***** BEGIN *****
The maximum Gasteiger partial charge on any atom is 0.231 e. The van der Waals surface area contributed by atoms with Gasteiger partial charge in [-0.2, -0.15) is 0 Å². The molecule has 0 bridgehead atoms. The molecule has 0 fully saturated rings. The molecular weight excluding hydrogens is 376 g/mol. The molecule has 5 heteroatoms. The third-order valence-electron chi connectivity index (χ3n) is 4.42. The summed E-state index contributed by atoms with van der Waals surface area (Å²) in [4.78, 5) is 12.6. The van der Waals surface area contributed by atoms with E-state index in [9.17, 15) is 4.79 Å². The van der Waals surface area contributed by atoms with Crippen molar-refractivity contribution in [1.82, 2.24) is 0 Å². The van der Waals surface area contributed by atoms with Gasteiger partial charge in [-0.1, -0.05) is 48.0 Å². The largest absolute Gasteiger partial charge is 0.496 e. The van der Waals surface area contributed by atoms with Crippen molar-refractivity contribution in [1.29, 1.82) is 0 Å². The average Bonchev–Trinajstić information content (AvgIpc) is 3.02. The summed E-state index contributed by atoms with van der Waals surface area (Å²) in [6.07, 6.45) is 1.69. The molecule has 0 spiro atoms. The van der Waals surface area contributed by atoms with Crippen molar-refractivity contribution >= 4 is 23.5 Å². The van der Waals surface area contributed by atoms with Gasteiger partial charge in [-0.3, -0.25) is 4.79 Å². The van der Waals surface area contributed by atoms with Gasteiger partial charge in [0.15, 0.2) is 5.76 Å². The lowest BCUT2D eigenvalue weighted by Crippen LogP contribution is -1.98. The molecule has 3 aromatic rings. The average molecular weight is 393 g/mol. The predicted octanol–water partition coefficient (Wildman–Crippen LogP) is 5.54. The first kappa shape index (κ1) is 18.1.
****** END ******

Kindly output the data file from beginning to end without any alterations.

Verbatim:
The maximum Gasteiger partial charge on any atom is 0.231 e. The van der Waals surface area contributed by atoms with Gasteiger partial charge in [-0.2, -0.15) is 0 Å². The molecule has 0 bridgehead atoms. The molecule has 0 fully saturated rings. The molecular weight excluding hydrogens is 376 g/mol. The molecule has 5 heteroatoms. The third-order valence-electron chi connectivity index (χ3n) is 4.42. The summed E-state index contributed by atoms with van der Waals surface area (Å²) in [4.78, 5) is 12.6. The van der Waals surface area contributed by atoms with E-state index in [9.17, 15) is 4.79 Å². The van der Waals surface area contributed by atoms with Crippen molar-refractivity contribution in [1.82, 2.24) is 0 Å². The van der Waals surface area contributed by atoms with Gasteiger partial charge in [-0.1, -0.05) is 48.0 Å². The largest absolute Gasteiger partial charge is 0.496 e. The van der Waals surface area contributed by atoms with Crippen molar-refractivity contribution in [1.29, 1.82) is 0 Å². The average Bonchev–Trinajstić information content (AvgIpc) is 3.02. The summed E-state index contributed by atoms with van der Waals surface area (Å²) in [6.07, 6.45) is 1.69. The molecule has 0 spiro atoms. The van der Waals surface area contributed by atoms with Crippen molar-refractivity contribution >= 4 is 23.5 Å². The van der Waals surface area contributed by atoms with Gasteiger partial charge in [-0.3, -0.25) is 4.79 Å². The van der Waals surface area contributed by atoms with Gasteiger partial charge in [0.15, 0.2) is 5.76 Å². The lowest BCUT2D eigenvalue weighted by Crippen LogP contribution is -1.98. The molecule has 3 aromatic rings. The average molecular weight is 393 g/mol. The predicted octanol–water partition coefficient (Wildman–Crippen LogP) is 5.54. The first kappa shape index (κ1) is 18.1.